(2020) Gusbourne is a trailblazer of the English wine scene, and seemingly endlessly inventive, with a clutch of one-off and new releases each year, both still and sparkling. The newest edition to the sparkling line-up, this is Pinot Noir from the 2016 vintage, sourced from Gusbourne's vineyards in Kent and West Sussex, and with 50% of the fruit 'dropped' - removed from the vine - during the growing season in order to strengthen and intensify the fruit that remained. A small percentage of the blend was fermented in oak barrels and the wine is Brut, with 7.5g/l residual sugar. Pale gold to straw in colour with plenty of miniscule bubbles, aromas are fresh and appetising, some hazelnut and almond, creamy and ripe orchard fruits, a hint of hawthorn. On the palate there's a juicy generosity to the fruit which is ripe, sweet and mouth-filling, verging on the peachy, but then the fine core of dazzling lemony acidity pushes through, a chalky element too, driving into a long finish. A superb English sparkling wine.
(2018) A small proportion of the Chardonnay for this cuvée from Nyetimber was barrel-fermented, and the wine was released only after a full five years on the lees. Pale straw/gold, with very small bubbles, the yeasty development is inviting, a touch of biscuit against the crisp summer orchard fruit. In the mouth it seems to have quite a sweet edge to the fruit, perhaps towards the top of the 'Brut' range I'd guess, and that, plus the creamy lees character, gives a slightly softer finish despite the wine retaining good zippy acid. It also makes it a very pleasing wine to sip, or match with white fish and sushi.
(2017) An assemblage with some wine vinified as red Pinot Noir in the blend, the overall Pinot Noir content is around 60%-75%. There's a delightful swirl of smokiness to this, lots of small redcurrant fruit that is dry and concentrated, but it is sweet too as it strikes the palate, lovely delineation, the fruit driving it against a quite creamy mousse, and a long and balanced finish.
(2017) Made from equal parts Chardonnay, Pinot Meunier and Pinot Noir by the hugely talented Dermot Sugrue of Wiston Estate, from Wiston fruit and fruit of neighbouring vineyards, this has a gentle note of toffee and nuttiness to otherwise very pure and clear fruit, the rolling but crisp mousse leading on to a pristine palate, fairly straightforward, but deliciously mid-weight with its sense of roundness and excellent acidity.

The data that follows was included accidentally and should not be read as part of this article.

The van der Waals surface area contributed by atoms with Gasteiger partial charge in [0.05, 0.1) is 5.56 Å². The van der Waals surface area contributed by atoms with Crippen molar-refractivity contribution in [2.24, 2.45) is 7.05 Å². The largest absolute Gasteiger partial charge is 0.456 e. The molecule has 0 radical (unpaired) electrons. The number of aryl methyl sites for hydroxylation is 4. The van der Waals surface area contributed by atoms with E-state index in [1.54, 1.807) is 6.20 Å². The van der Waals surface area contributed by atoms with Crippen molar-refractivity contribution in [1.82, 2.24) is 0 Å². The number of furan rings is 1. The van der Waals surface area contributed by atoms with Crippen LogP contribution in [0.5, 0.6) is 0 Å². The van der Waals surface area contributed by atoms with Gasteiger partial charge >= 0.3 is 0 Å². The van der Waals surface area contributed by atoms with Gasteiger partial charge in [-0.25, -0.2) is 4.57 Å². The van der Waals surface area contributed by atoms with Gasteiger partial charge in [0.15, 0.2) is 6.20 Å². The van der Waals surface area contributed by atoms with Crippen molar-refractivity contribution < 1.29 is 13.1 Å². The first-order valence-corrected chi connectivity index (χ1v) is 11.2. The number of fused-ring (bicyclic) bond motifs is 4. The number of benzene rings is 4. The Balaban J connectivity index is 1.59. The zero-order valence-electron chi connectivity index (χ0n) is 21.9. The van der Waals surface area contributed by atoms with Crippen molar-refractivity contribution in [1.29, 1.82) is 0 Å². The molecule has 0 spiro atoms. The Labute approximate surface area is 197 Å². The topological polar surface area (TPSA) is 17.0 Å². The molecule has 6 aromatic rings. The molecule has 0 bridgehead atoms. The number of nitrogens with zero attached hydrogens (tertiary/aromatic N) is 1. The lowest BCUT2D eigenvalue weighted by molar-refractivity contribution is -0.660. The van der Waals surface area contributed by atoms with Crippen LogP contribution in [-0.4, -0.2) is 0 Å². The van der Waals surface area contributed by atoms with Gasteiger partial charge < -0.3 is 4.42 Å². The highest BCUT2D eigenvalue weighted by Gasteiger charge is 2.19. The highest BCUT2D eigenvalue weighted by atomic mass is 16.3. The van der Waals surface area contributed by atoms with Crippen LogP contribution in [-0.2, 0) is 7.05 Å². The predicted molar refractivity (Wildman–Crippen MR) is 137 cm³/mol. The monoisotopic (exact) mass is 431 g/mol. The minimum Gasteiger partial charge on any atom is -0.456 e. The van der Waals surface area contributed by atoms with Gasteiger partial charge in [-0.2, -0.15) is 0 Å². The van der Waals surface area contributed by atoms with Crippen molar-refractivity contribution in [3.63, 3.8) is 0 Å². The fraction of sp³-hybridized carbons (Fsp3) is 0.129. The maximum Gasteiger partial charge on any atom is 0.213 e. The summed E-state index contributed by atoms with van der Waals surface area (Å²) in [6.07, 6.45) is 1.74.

(2017) When Nyetimber introduced the first vintage of their single vineyard Pinot and Chardonnay blend last year it raised many eyebrows, ambitiously priced at £75 - £90 depending on stockist. 4117 bottles of this 2010 have now been released (this was bottle #60), the colour a pale green with gold inflections, the nose very Champagne-like with biscuit and lightly yeasty aromas and then baked apple and a fresh citrus note too. In the mouth it is bright and clear, those fresher notes of clean, cut apple and lemon and lime, fine acidity and just a lovely hint of the sweetness of the dosage and gentle toast in the finish.
(2015) A blend of the classic Champagne grapes Chardonnay, Pinot Noir and Pinot Meunier this trophy-winning wine is excellent, opening with fine bubbles and a fresh aroma with some brioche and pastry notes, but a keen limey fruit and touch of bruised apple. In the mouth it has truly elegant balance, good acidity without any sharpness and a long finish with that touch of creaminess fattening the texture in the mouth. Exemplary wine, and less that £27 on some pre-Christmas deals in 1995, though more regularly between £28 and £33.
(2003) All the way from West Sussex, Nyetimber is England's only genuine word-class wine as yet, and I have raved about every vintage since the 1993. Charming, bright nose with lots of lemon and green apple highlights underpinned by a nettly quality. The palate is very fine, with a rich, rolling mousse and plenty of persistence under a palate of bold, herbal, citrussy fruit. Little tertiary development as yet, but hinting at complexity.